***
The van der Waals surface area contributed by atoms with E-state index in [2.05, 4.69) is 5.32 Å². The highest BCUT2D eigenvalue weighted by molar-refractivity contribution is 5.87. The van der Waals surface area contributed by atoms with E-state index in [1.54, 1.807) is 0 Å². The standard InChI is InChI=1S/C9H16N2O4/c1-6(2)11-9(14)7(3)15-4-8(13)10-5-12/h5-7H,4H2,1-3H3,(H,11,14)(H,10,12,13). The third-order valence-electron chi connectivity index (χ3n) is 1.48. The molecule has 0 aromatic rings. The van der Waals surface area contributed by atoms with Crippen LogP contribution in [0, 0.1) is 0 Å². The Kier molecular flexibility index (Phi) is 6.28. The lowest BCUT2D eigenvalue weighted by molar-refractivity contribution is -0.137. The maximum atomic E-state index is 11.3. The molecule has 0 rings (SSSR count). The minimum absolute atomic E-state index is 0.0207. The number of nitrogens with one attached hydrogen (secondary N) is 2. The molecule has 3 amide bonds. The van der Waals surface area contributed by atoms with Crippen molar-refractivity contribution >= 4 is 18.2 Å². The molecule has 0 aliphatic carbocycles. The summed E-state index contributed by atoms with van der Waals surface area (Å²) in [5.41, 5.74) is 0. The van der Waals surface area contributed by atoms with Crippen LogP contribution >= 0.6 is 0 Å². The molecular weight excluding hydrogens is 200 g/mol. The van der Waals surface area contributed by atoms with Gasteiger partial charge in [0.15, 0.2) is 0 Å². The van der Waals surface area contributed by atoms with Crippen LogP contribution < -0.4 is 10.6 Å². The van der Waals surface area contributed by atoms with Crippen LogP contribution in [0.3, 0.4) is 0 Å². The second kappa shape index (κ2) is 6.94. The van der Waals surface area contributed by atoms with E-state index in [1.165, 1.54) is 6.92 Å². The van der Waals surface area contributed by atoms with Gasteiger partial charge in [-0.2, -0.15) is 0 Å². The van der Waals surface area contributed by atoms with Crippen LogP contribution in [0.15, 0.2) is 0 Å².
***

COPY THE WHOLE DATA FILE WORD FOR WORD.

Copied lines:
The van der Waals surface area contributed by atoms with E-state index in [2.05, 4.69) is 5.32 Å². The highest BCUT2D eigenvalue weighted by molar-refractivity contribution is 5.87. The van der Waals surface area contributed by atoms with E-state index in [1.54, 1.807) is 0 Å². The standard InChI is InChI=1S/C9H16N2O4/c1-6(2)11-9(14)7(3)15-4-8(13)10-5-12/h5-7H,4H2,1-3H3,(H,11,14)(H,10,12,13). The third-order valence-electron chi connectivity index (χ3n) is 1.48. The molecule has 0 aromatic rings. The van der Waals surface area contributed by atoms with Crippen LogP contribution in [0, 0.1) is 0 Å². The Kier molecular flexibility index (Phi) is 6.28. The lowest BCUT2D eigenvalue weighted by molar-refractivity contribution is -0.137. The maximum atomic E-state index is 11.3. The molecule has 0 rings (SSSR count). The minimum absolute atomic E-state index is 0.0207. The number of nitrogens with one attached hydrogen (secondary N) is 2. The molecule has 3 amide bonds. The van der Waals surface area contributed by atoms with Crippen molar-refractivity contribution >= 4 is 18.2 Å². The molecule has 0 aliphatic carbocycles. The summed E-state index contributed by atoms with van der Waals surface area (Å²) in [5.41, 5.74) is 0. The van der Waals surface area contributed by atoms with Crippen LogP contribution >= 0.6 is 0 Å². The molecular weight excluding hydrogens is 200 g/mol. The van der Waals surface area contributed by atoms with Gasteiger partial charge in [0.15, 0.2) is 0 Å². The van der Waals surface area contributed by atoms with Crippen LogP contribution < -0.4 is 10.6 Å². The van der Waals surface area contributed by atoms with Crippen LogP contribution in [0.3, 0.4) is 0 Å². The second kappa shape index (κ2) is 6.94. The van der Waals surface area contributed by atoms with E-state index in [1.165, 1.54) is 6.92 Å². The van der Waals surface area contributed by atoms with Gasteiger partial charge in [-0.2, -0.15) is 0 Å². The van der Waals surface area contributed by atoms with Crippen LogP contribution in [0.15, 0.2) is 0 Å².